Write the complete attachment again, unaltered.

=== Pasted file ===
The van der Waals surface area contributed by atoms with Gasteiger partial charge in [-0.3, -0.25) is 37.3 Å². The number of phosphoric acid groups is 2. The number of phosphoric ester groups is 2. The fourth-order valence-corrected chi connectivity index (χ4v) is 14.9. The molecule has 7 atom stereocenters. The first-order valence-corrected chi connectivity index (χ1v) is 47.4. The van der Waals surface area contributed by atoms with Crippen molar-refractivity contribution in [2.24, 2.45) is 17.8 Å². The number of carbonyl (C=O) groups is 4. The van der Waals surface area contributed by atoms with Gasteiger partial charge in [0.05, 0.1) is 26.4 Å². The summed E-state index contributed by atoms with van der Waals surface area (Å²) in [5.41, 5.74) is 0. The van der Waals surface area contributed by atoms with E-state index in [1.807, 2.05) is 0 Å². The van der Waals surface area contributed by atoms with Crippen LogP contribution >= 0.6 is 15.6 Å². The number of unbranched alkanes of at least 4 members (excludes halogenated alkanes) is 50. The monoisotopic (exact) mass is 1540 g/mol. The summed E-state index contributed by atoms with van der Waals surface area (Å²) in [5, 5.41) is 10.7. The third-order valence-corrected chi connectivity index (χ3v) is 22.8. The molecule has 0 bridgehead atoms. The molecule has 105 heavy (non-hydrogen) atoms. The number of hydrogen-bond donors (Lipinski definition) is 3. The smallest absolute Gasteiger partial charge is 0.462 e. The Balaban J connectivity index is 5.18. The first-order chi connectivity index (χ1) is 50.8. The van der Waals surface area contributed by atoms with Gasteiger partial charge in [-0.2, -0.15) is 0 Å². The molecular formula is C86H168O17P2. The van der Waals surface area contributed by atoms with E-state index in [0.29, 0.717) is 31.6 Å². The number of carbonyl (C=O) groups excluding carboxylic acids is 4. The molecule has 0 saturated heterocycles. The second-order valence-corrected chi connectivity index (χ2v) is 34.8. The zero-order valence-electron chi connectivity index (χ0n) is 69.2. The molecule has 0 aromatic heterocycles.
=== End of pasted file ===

The van der Waals surface area contributed by atoms with Gasteiger partial charge in [-0.3, -0.25) is 37.3 Å². The number of phosphoric acid groups is 2. The number of phosphoric ester groups is 2. The fourth-order valence-corrected chi connectivity index (χ4v) is 14.9. The molecule has 7 atom stereocenters. The first-order valence-corrected chi connectivity index (χ1v) is 47.4. The van der Waals surface area contributed by atoms with Crippen molar-refractivity contribution in [2.24, 2.45) is 17.8 Å². The number of carbonyl (C=O) groups is 4. The van der Waals surface area contributed by atoms with Gasteiger partial charge in [0.05, 0.1) is 26.4 Å². The summed E-state index contributed by atoms with van der Waals surface area (Å²) in [5.41, 5.74) is 0. The van der Waals surface area contributed by atoms with E-state index in [1.807, 2.05) is 0 Å². The van der Waals surface area contributed by atoms with Crippen LogP contribution >= 0.6 is 15.6 Å². The number of unbranched alkanes of at least 4 members (excludes halogenated alkanes) is 50. The monoisotopic (exact) mass is 1540 g/mol. The summed E-state index contributed by atoms with van der Waals surface area (Å²) in [5, 5.41) is 10.7. The third-order valence-corrected chi connectivity index (χ3v) is 22.8. The molecule has 0 bridgehead atoms. The molecule has 105 heavy (non-hydrogen) atoms. The number of hydrogen-bond donors (Lipinski definition) is 3. The smallest absolute Gasteiger partial charge is 0.462 e. The Balaban J connectivity index is 5.18. The first-order chi connectivity index (χ1) is 50.8. The van der Waals surface area contributed by atoms with Gasteiger partial charge in [-0.2, -0.15) is 0 Å². The molecular formula is C86H168O17P2. The van der Waals surface area contributed by atoms with E-state index in [0.29, 0.717) is 31.6 Å². The number of carbonyl (C=O) groups excluding carboxylic acids is 4. The molecule has 0 saturated heterocycles. The second-order valence-corrected chi connectivity index (χ2v) is 34.8. The zero-order valence-electron chi connectivity index (χ0n) is 69.2. The molecule has 0 aromatic heterocycles.